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How Similar Are ‘Domesticated’ Wolves and Dogs? Can They Be Kept as Pets?

How Similar Are ‘Domesticated’ Wolves and Dogs? Can They Be Kept as Pets?

Friday, 24th September 2021

Wolves and dogs are two species that may exhibit minor overlapping ancestral behaviours, but are largely distinct in their characteristics.

According to research, when humans raise wolf pups the animals display dog-like attachment for their owners and comfort around human strangers. However, that is about where the similarities end and it is important to remember that wolves are by no means dogs and do not naturally belong to human environments.

Although they may share some similarity in looks, dogs’ brain scans suggest they are inherently happier around humans than members of their own species. They can thus be easily domesticated, but wolves by nature are wary of a human presence and are even repelled by it. They are fiercely independent even at a very young age and unlike dogs do not look for support from other quarters.

Having said that, scientists have pointed out some similarities between the two species like licking each-others’ faces while greeting and also comprehending finger gestures.

A study was conducted to gauge the behavioural pattern of wolves when socialized to humans and their relationships with their human caretakers. The primary aim of the research was to see if a dog’s affinity towards their human masters was present in ancestral wolves, where they originated or it is simply a result of domestication.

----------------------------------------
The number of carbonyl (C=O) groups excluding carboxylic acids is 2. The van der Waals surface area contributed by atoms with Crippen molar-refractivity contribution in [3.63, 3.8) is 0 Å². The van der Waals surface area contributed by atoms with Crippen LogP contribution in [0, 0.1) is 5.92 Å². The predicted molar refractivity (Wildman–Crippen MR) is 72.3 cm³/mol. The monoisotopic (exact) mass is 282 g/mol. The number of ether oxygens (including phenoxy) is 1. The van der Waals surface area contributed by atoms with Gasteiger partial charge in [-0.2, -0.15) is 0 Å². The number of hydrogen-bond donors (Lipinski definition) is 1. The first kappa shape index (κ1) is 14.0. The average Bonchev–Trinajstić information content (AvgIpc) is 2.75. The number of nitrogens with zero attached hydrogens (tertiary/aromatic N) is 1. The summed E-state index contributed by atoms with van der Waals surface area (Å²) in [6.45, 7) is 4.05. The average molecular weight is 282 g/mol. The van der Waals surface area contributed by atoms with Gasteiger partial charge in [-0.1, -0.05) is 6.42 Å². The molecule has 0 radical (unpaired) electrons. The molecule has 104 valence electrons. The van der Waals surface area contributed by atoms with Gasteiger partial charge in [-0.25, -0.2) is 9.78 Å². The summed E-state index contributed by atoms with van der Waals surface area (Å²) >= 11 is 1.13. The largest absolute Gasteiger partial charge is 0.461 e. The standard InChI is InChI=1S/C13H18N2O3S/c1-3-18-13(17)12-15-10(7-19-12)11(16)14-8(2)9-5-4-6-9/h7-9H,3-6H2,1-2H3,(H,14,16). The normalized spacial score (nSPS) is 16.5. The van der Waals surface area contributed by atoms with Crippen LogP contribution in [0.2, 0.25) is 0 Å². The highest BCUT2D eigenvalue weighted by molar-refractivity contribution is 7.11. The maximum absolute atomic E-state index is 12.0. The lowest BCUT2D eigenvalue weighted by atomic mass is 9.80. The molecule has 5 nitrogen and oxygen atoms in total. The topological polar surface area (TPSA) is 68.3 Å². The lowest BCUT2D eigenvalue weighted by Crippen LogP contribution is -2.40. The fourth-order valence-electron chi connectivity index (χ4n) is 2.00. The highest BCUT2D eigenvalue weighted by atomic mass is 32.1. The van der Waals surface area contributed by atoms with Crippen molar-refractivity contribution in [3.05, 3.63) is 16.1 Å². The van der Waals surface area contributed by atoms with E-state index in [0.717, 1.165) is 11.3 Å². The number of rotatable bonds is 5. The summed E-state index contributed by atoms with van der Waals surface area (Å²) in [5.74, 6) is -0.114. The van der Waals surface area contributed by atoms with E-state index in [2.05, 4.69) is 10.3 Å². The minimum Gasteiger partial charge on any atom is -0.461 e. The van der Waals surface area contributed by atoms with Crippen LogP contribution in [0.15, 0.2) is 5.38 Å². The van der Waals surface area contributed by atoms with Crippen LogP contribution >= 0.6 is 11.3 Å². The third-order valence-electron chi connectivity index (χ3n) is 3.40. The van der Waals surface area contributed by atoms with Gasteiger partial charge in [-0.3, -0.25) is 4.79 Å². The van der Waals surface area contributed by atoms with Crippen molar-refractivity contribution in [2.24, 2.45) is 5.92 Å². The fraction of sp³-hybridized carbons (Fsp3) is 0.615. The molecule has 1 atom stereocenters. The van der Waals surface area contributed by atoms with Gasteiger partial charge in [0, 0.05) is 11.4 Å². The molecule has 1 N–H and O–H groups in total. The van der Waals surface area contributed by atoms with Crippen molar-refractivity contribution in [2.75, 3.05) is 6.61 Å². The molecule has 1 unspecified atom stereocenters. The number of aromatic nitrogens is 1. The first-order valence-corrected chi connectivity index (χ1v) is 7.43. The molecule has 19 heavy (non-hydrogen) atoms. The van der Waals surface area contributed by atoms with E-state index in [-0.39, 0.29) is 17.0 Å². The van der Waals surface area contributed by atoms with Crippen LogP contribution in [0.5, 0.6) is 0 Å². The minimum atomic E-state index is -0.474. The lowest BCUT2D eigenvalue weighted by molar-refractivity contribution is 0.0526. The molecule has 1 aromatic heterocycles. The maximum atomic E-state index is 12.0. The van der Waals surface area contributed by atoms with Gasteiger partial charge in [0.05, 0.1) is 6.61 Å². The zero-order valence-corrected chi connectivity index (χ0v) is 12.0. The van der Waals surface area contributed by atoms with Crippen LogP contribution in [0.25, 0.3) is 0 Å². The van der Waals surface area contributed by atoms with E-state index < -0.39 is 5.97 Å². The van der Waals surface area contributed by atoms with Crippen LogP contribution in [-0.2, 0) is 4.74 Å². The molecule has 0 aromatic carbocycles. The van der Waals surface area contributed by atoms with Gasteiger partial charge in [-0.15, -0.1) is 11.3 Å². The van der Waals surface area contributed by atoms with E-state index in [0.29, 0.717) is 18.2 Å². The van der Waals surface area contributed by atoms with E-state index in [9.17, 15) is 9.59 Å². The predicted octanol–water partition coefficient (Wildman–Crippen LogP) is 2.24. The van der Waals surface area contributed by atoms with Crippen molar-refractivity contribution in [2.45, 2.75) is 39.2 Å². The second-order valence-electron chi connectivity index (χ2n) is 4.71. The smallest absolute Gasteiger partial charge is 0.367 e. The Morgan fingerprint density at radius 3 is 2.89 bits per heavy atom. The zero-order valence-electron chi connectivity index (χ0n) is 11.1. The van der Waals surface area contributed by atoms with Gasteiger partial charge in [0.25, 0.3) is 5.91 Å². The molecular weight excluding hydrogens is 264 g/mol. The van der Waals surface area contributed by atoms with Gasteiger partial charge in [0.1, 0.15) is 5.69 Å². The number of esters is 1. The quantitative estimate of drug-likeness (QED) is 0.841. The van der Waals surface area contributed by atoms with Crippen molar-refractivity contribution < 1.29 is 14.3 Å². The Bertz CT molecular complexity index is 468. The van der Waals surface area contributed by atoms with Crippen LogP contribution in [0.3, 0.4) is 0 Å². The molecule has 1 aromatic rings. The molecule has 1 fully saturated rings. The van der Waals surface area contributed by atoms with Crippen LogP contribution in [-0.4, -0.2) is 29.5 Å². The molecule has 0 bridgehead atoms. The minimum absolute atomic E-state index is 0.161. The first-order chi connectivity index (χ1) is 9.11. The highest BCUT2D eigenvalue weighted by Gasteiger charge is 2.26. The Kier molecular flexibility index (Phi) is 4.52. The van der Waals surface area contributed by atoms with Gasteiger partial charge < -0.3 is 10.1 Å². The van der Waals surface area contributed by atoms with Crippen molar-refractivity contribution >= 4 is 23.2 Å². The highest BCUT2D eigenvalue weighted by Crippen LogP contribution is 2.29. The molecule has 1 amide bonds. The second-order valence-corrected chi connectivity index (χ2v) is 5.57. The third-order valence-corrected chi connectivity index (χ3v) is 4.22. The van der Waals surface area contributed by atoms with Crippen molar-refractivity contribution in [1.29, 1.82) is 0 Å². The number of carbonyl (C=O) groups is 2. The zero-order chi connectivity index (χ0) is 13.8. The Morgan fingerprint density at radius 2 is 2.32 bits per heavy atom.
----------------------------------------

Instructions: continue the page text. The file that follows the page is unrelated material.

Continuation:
The researcher Ujfalussy explains, “while dogs may be more attached to their human caretaker in the sense of dependence and using their owners as a secure base, wolves are also able to form lasting affiliative relationships with their caretakers, though without a sense of dependence.”

Ujfalussy’s team conducted their experiments with wolf puppies who were raised just like dogs by humans.

Also Read: In India, there are 31,923 new COVID-19 cases, up 18% from yesterday.

Two experiments were conducted where wolf puppies were put through a greeting test around their immediate caregivers, close acquaintances, people they’ve met only once before, and complete strangers.

In the first experiment, eight wolves were exposed to visitors when in the company of other wolves, but for the second experiment, nine wolf puppies had to go it alone.

While the pups were more confident when in the company of other members of their species in the first experiment, they were more self-assured in the second as the members here were a little older.

In both cases, the wolves greeted their visitors (with controlled measures) readily and with affection. Researchers concluded, “wolf pups do seem to form attachments and that while they are not dependent upon their caretakers later in life a social bond does seem to persist into adulthood.”

However, despite their show of amicable behaviour, experts state, “tame wolves kept as pets are a real danger to their environment and to themselves.”

The News Talkie Bureau



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